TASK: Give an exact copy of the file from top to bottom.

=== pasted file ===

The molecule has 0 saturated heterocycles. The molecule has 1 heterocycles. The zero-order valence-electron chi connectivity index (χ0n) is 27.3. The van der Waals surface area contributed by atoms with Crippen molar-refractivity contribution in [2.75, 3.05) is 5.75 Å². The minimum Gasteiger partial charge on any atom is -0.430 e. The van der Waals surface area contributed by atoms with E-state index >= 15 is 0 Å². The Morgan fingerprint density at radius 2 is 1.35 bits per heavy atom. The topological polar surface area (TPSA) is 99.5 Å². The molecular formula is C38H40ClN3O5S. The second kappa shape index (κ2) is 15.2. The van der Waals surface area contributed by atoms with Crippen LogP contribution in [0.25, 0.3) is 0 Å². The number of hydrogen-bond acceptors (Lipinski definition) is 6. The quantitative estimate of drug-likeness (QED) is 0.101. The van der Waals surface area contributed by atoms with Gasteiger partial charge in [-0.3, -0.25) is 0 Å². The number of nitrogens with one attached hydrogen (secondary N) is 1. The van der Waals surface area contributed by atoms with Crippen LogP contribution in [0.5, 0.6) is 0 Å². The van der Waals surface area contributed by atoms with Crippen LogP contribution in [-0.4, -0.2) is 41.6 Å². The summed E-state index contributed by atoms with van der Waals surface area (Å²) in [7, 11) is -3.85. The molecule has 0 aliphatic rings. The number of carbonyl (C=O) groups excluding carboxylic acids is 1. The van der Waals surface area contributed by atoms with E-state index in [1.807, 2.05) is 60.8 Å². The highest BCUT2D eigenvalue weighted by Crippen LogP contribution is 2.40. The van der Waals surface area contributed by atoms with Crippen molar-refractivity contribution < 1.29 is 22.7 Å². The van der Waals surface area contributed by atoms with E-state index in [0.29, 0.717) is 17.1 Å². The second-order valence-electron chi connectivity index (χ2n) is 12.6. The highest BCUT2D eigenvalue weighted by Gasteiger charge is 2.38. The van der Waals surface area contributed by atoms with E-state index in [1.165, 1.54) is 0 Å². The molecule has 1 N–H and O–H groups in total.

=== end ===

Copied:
The molecule has 0 saturated heterocycles. The molecule has 1 heterocycles. The zero-order valence-electron chi connectivity index (χ0n) is 27.3. The van der Waals surface area contributed by atoms with Crippen molar-refractivity contribution in [2.75, 3.05) is 5.75 Å². The minimum Gasteiger partial charge on any atom is -0.430 e. The van der Waals surface area contributed by atoms with E-state index >= 15 is 0 Å². The Morgan fingerprint density at radius 2 is 1.35 bits per heavy atom. The topological polar surface area (TPSA) is 99.5 Å². The molecular formula is C38H40ClN3O5S. The second kappa shape index (κ2) is 15.2. The van der Waals surface area contributed by atoms with Crippen LogP contribution in [0.25, 0.3) is 0 Å². The number of hydrogen-bond acceptors (Lipinski definition) is 6. The quantitative estimate of drug-likeness (QED) is 0.101. The van der Waals surface area contributed by atoms with Gasteiger partial charge in [-0.3, -0.25) is 0 Å². The number of nitrogens with one attached hydrogen (secondary N) is 1. The van der Waals surface area contributed by atoms with Crippen LogP contribution in [0.5, 0.6) is 0 Å². The van der Waals surface area contributed by atoms with Crippen LogP contribution in [-0.4, -0.2) is 41.6 Å². The summed E-state index contributed by atoms with van der Waals surface area (Å²) in [7, 11) is -3.85. The molecule has 0 aliphatic rings. The number of carbonyl (C=O) groups excluding carboxylic acids is 1. The van der Waals surface area contributed by atoms with E-state index in [1.807, 2.05) is 60.8 Å². The highest BCUT2D eigenvalue weighted by Crippen LogP contribution is 2.40. The van der Waals surface area contributed by atoms with Crippen molar-refractivity contribution < 1.29 is 22.7 Å². The van der Waals surface area contributed by atoms with E-state index in [0.29, 0.717) is 17.1 Å². The second-order valence-electron chi connectivity index (χ2n) is 12.6. The highest BCUT2D eigenvalue weighted by Gasteiger charge is 2.38. The van der Waals surface area contributed by atoms with E-state index in [1.165, 1.54) is 0 Å². The molecule has 1 N–H and O–H groups in total.